My Teeth fall out — my two Eyes see no more
Till by Feringhi Glasses turn’d to Four;
Pain sits with me sitting behind my knees,
From which I hardly rise unhelpt of hand;
I bow down to my Root, and like a Child
Yearn, as is likely, to my Mother Earth,
With whom I soon shall cease to moan and weep,
And on my Mother’s Bosom fall asleep.
The House in Ruin, and its Music heard
No more within, nor at the Door of Speech,
Better in Silence and Oblivion
To fold me Head and Foot, remembering
What that BELOVED to the Master whispered —
“No longer think of Rhyme, but think of ME!” —
Of WHOM? — of HIM whose Palace THE SOUL IS,
And Treasure-House — who notices and knows
Its Income and Out-going, and then comes
To fill it when the Stranger is departed.
Whose Shadow being KINGS — whose Attributes
The Type of Theirs — their Wrath and Favour His
Lo! in the Celebration of His Glory
The KING Himself come on me unaware,
And suddenly arrests me for his own.
Wherefore once more I take — best quitted else
The Field of Verse, to chaunt that double Praise,
And in that Memory refresh my Soul
Until I grasp the Skirt of Living Presence.
One who travel’d in the Desert
Saw MAJNÚN where he was sitting
All alone like a Magician
Tracing Letters in the Sand.
“Oh distracted Lover! writing
“What the Sword-wind of the Desert
“Undecyphers soon as written,
“So that none who travels after
“Shall be able to interpret!” —
MAJNÚN answer’d, “I am writing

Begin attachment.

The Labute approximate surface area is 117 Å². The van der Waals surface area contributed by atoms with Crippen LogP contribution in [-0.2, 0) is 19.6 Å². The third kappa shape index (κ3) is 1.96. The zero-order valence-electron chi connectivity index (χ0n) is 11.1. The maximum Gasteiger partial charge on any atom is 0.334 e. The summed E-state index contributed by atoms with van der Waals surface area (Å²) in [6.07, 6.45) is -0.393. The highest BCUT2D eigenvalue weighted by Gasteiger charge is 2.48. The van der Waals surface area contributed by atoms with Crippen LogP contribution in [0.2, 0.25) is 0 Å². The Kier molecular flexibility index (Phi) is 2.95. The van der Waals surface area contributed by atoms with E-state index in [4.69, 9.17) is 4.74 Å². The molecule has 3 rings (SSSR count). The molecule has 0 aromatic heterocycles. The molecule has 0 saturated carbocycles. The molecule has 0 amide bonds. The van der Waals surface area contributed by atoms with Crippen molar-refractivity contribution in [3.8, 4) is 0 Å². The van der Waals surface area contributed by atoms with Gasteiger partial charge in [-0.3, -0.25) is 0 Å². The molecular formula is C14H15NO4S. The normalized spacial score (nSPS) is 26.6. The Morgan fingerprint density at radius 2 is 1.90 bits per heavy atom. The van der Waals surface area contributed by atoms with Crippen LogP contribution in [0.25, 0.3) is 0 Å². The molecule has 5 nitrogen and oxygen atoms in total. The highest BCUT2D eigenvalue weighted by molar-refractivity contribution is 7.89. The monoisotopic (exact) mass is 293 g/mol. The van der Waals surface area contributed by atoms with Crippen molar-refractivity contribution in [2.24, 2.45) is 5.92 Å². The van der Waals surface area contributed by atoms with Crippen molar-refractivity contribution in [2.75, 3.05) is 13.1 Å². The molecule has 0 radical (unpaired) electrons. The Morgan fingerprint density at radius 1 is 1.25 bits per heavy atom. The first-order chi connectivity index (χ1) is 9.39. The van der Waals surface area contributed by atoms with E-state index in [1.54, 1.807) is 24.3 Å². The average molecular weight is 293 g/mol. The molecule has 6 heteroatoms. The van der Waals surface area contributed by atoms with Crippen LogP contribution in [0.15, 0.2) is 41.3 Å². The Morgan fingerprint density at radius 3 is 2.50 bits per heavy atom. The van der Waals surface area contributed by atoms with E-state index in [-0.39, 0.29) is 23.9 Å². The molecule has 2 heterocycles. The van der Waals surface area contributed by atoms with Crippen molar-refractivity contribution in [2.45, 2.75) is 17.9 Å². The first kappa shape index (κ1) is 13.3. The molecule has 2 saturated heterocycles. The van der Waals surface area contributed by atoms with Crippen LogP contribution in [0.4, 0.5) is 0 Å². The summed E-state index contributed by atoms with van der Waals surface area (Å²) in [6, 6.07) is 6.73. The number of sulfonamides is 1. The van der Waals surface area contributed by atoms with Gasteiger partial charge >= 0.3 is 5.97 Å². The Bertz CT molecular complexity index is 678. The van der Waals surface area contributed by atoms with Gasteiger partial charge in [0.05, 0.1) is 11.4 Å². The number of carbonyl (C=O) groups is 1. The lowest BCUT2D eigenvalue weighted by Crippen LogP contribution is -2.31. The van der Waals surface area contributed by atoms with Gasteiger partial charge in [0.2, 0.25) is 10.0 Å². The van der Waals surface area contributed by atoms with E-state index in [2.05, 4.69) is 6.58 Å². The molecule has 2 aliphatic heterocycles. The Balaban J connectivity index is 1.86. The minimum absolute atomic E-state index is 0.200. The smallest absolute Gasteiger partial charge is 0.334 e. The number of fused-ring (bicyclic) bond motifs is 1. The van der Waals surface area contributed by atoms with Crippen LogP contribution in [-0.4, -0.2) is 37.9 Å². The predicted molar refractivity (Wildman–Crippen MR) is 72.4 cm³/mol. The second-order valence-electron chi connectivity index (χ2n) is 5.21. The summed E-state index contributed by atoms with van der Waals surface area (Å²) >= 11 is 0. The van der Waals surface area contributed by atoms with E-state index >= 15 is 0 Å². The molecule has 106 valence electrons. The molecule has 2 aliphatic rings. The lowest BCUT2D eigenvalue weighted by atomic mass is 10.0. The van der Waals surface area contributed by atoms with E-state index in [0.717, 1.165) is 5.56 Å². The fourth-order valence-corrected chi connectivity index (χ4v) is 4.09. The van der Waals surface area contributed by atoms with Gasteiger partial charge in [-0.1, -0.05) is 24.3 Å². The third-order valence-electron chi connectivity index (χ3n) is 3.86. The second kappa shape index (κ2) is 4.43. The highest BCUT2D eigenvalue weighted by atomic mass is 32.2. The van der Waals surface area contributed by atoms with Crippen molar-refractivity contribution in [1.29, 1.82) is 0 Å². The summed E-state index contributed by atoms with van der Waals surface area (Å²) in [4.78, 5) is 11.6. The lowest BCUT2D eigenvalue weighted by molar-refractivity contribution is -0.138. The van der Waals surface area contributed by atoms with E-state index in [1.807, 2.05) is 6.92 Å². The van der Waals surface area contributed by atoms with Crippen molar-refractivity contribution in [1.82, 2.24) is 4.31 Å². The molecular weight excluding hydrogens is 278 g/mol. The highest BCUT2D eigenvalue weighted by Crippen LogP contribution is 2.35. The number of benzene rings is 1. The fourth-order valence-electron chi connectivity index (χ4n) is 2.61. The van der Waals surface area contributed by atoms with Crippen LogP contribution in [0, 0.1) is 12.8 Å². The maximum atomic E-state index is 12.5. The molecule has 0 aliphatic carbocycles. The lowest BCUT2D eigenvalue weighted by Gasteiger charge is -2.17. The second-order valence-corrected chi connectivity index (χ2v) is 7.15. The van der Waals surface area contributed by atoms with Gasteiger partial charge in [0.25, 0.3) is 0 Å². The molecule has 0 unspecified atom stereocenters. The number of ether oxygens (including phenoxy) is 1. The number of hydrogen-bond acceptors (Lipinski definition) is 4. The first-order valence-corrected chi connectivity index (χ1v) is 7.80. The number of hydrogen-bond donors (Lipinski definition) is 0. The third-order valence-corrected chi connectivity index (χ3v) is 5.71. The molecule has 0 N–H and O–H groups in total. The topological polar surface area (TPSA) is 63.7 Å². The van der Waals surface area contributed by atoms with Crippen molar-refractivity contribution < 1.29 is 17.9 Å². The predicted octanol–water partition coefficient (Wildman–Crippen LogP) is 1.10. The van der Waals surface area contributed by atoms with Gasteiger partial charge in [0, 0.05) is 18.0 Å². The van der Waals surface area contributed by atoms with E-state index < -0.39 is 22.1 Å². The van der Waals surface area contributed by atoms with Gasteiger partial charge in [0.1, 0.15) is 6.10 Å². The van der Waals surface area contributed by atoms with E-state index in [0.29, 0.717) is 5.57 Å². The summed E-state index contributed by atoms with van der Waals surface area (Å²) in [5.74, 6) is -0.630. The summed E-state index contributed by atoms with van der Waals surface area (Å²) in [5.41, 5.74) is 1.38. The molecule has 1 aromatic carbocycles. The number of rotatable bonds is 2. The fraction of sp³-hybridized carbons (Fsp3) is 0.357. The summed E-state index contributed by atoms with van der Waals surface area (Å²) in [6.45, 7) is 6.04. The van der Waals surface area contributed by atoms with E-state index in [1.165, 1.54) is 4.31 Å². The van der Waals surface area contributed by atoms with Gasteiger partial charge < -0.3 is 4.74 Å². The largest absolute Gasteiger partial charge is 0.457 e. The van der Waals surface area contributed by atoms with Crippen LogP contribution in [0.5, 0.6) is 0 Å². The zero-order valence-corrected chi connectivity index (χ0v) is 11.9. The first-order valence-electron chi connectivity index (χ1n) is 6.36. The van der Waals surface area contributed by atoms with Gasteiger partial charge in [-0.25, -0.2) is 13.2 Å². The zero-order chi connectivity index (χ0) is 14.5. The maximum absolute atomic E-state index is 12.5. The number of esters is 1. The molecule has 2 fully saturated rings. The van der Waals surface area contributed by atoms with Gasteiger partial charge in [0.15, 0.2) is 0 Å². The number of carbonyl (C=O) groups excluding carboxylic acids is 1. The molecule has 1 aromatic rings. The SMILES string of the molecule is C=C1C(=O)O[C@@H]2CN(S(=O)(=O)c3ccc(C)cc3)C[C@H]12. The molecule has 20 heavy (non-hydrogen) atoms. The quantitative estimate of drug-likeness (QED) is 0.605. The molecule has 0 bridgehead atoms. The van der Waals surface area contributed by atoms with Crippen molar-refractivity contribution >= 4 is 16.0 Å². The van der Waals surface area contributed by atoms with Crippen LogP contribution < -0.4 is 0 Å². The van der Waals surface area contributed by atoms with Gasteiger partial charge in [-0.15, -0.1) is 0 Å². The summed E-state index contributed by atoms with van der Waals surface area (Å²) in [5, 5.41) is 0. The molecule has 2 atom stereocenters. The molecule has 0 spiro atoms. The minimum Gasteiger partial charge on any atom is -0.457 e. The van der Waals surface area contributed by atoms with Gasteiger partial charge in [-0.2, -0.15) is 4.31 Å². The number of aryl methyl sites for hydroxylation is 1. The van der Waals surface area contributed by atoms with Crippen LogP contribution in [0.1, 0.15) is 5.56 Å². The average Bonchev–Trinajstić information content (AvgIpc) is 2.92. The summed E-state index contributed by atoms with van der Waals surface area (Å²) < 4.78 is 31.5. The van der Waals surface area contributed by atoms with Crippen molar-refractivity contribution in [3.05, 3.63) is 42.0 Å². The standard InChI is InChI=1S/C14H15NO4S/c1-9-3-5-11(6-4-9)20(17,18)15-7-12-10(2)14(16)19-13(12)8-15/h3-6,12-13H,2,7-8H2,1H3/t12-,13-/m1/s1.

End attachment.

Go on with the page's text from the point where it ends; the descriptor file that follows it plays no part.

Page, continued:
“‘LAILI’ — were it only ‘LAILI,’
“Yet a BOOK of Love and Passion;
“And, with but her Name to dote on,
“Amorously I caress it
“As it were Herself, and sip
“Her Presence till I drink her Lip.”
When Night had thus far brought me with my Book,
In middle Thought Sleep robb’d me of myself;
And in a Dream Myself I seem’d to see,
Walking along a straight and even Road,
And clean as is the Soul of the Sufí;
A Road whose spotless Surface neither Breeze
Lifted in Dust, nor mix’d the Rain to Mire.
There I, methought, was pacing tranquilly,
When, on a sudden, the tumultuous Shout
Of Soldiery behind broke on mine Ear,
And took away my Wit and Strength for Fear.
I look’d about for Refuge, and Behold!
A Palace was before me; whither running
For Refuge from the coming Soldiery,
Suddenly from the Troop a Sháhzemán,
By Naine and Nature HASAN — on the Horse
Of Honour mounted — robed in Royal Robes,
And wearing a White Turban on his Head,
Turn’d his Rein tow’rd me, and with smiling Lips
Open’d before my Eyes the Door of Peace.
Then, riding up to me, dismounted; kiss’d
My Hand, and did me Courtesy; and I,
How glad of his Protection, and the Grace
He gave it with! — Who then of gracious Speech
Many a Jewel utter’d; but of these
Not one that in my Ear till Morning hung.
When, waking on my Bed, my waking Wit
I question’d what the Vision meant, it answered;
“This Courtesy and Favour of the Shah
Foreshadows the fair Acceptance of thy Verse,
Which lose no moment pushing to Conclusion.”
This hearing, I address’d me like a Pen
To steady Writing; for perchance, I thought,
From the same Fountain whence the Vision grew
The Interpretation also may come True.
Breathless ran a simple Rustic
To a Cunning Man of Dreams;
“Lo, this Morning I was dreaming —
“And methought, in yon deserted
“Village wander’d — all about me
“Shatter’d Houses — and, Behold!
“Into one, methought, I went — and
“Search’d — and found a Hoard of Gold!”
Quoth the Prophet in Derision,
“Oh Thou Jewel of Creation,
“Go and sole your Feet like Horse’s,
“And returning to your Village
“Stamp and scratch with Hoof and Nail,
“And give Earth so sound a Shaking,
“She must hand you something up.”
Went at once the unsuspecting
Countryman; with hearty Purpose
Set to work as he was told;
And, the very first Encounter,
Struck upon his Hoard of Gold!
Until Thou hast thy Purpose by the Hilt,
Catch at it boldly — or Thou never wilt.